Name your top three listed UK businesses. Aviva (AV.), BP (BP.) and Royal Bank of Scotland (RBS), of course. Okay, perhaps not on share price performance, trading strength or recent conduct, but judged on their online communication with key stakeholders. The annual Webranking by Comprend survey of Europe's largest 500 listed companies designated these three storied businesses as the best of British when it came to meeting their stakeholders' demands for information. They were followed by Land Securities (LAND), William Hill (WMH) and another 10 companies that passed its transparency stress test this year.
The survey first gathered the views of 460 key stakeholders - investors, journalists and those seeking a job - on the information they most want about a company, before setting a team of researchers to determine which businesses had provided it via their online channels. These include investor relations and press materials, governance details, careers information and reporting. In the 2015 stress test, more weight was given to "core information" such as corporate strategy, growth drivers, market position and sustainability.
The good news? Performance was better across the board, with 127 European companies passing the test, compared with 92 in 2014 and 79 in 2013. But notably, no UK company made it into the top 50, and 106 failed the test altogether.
According to the researchers, UK companies are strong on sustainability disclosure and good when it comes to experimenting with different media such as video and interactive features to communicate with the wider world. Take a trip to Aviva's web page for its 2015 annual report to get a sense of a company that is doing the right thing. Introduced in a glossy video from chief executive Mark Wilson, incidentally shot at a building at which we filmed a site visit last year, the easy-on-the-eye page has key stats, infographics, PDF and video from across the insurer's business. BP also takes a bite-sized and visual approach to reporting, and scored well on its investor relations section for providing information on strategy and targets.
At the bottom of the UK companies tested was International Consolidated Airlines (IAG), which researchers judged to have fallen short on its investor relations and press information, and its non-responsive website (it doesn't adapt to a mobile or tablet device), which was not seen as very user-friendly. These points were presented to IAG, which declined to comment.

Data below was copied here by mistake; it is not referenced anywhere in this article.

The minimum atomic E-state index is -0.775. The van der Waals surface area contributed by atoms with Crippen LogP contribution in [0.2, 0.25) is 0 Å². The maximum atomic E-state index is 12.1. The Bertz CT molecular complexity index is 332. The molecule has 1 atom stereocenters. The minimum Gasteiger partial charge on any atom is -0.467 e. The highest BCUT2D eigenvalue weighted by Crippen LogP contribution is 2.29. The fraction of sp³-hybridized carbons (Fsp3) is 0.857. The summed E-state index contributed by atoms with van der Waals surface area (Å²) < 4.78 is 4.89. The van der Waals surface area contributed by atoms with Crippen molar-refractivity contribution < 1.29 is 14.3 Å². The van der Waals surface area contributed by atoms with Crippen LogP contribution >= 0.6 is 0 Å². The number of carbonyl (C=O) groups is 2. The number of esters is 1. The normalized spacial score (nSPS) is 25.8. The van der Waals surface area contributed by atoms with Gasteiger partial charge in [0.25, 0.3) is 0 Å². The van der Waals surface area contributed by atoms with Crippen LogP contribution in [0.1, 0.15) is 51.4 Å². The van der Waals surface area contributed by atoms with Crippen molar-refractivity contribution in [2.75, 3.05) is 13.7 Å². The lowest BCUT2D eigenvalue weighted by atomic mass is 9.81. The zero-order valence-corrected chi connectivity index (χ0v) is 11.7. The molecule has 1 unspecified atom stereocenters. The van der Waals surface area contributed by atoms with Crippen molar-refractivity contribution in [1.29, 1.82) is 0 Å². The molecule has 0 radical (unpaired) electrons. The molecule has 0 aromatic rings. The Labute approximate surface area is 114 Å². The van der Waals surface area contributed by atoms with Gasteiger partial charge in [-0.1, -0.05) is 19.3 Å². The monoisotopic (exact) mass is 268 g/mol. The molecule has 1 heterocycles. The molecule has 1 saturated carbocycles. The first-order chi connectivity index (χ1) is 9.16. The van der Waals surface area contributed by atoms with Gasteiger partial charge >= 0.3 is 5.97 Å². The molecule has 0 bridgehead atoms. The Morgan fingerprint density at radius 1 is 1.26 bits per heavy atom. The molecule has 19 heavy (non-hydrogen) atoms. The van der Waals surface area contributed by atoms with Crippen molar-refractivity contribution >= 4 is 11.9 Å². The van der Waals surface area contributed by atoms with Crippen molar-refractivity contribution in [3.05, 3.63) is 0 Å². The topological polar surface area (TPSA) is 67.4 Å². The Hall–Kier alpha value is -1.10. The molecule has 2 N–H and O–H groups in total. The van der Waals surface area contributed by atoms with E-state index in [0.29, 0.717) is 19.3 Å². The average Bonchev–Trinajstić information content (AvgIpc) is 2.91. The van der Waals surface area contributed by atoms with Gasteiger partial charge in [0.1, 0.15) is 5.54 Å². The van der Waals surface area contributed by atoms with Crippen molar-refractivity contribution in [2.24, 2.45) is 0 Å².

In general, UK companies were weak when it came to providing upfront information on risk management, governance and debt levels, as well as providing context. Their counterparts in Italy, Germany and the Nordics stacked the top of the leaderboard. Is there a cultural difference here? The report's authors say countries such as Sweden (with 11 of the top 50 companies) are generally "much more open" in their communications, while companies in Italy are "trying to overcompensate" for negative perceptions of governance.
The bigger question is whether any of this information needs to be pretty? If the detail is in the annual report, is it not down to the private and institutional investor alike to find it? IAG provides quarterly performance updates and enough information for journalists to take informed views on its progress.
The argument goes that providing more upfront information will make a company more credible, and help tell the story it wants to tell to wider audience. Anyone who has followed a tough week for the UK prime minister would understand why providing full, upfront disclosure is preferable to having it dragged out of you.
There are no doubt lessons here. Just 10 per cent of UK companies analysed provided their remuneration policy, compared to the European average of 26 per cent. Just ask BP this week if pay is an issue. Meanwhile, 13 per cent of UK companies provide information on their funding, compared with an average of 21 per cent across Europe. From recent history, Northern Rock is the stand-out example of why as much as possible needs to be known about a company's funding base.
It is not all about flashy graphics and video. Corporate communication should go beyond simply brand awareness, and tell investors the things now that they will want to know later.